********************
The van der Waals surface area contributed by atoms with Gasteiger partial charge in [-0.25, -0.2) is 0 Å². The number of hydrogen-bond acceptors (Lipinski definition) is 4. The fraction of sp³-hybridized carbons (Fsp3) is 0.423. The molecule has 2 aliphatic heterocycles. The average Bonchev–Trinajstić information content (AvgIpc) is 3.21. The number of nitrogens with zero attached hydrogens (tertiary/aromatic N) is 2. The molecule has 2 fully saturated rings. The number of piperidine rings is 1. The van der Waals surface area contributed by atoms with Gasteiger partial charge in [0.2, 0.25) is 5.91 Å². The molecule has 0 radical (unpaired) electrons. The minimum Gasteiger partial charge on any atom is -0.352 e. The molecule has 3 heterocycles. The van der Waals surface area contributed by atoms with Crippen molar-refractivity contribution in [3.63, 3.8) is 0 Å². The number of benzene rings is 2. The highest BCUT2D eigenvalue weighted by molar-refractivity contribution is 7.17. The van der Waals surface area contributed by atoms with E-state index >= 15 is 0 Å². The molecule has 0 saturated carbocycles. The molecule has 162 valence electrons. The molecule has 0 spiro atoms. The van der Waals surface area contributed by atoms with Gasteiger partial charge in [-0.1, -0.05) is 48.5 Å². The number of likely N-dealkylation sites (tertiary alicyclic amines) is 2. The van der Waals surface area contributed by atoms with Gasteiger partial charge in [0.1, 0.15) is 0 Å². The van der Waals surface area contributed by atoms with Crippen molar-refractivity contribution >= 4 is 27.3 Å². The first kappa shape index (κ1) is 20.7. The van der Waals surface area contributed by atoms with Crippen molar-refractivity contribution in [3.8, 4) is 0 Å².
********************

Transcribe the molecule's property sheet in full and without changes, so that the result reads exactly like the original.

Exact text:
The van der Waals surface area contributed by atoms with Gasteiger partial charge in [-0.25, -0.2) is 0 Å². The number of hydrogen-bond acceptors (Lipinski definition) is 4. The fraction of sp³-hybridized carbons (Fsp3) is 0.423. The molecule has 2 aliphatic heterocycles. The average Bonchev–Trinajstić information content (AvgIpc) is 3.21. The number of nitrogens with zero attached hydrogens (tertiary/aromatic N) is 2. The molecule has 2 fully saturated rings. The number of piperidine rings is 1. The van der Waals surface area contributed by atoms with Gasteiger partial charge in [0.2, 0.25) is 5.91 Å². The molecule has 0 radical (unpaired) electrons. The minimum Gasteiger partial charge on any atom is -0.352 e. The molecule has 3 heterocycles. The van der Waals surface area contributed by atoms with Crippen molar-refractivity contribution in [3.63, 3.8) is 0 Å². The number of benzene rings is 2. The highest BCUT2D eigenvalue weighted by molar-refractivity contribution is 7.17. The van der Waals surface area contributed by atoms with E-state index >= 15 is 0 Å². The molecule has 0 saturated carbocycles. The molecule has 162 valence electrons. The molecule has 0 spiro atoms. The van der Waals surface area contributed by atoms with Gasteiger partial charge in [-0.1, -0.05) is 48.5 Å². The number of likely N-dealkylation sites (tertiary alicyclic amines) is 2. The van der Waals surface area contributed by atoms with Gasteiger partial charge in [0.1, 0.15) is 0 Å². The van der Waals surface area contributed by atoms with Crippen molar-refractivity contribution >= 4 is 27.3 Å². The first kappa shape index (κ1) is 20.7. The van der Waals surface area contributed by atoms with Crippen molar-refractivity contribution in [3.8, 4) is 0 Å².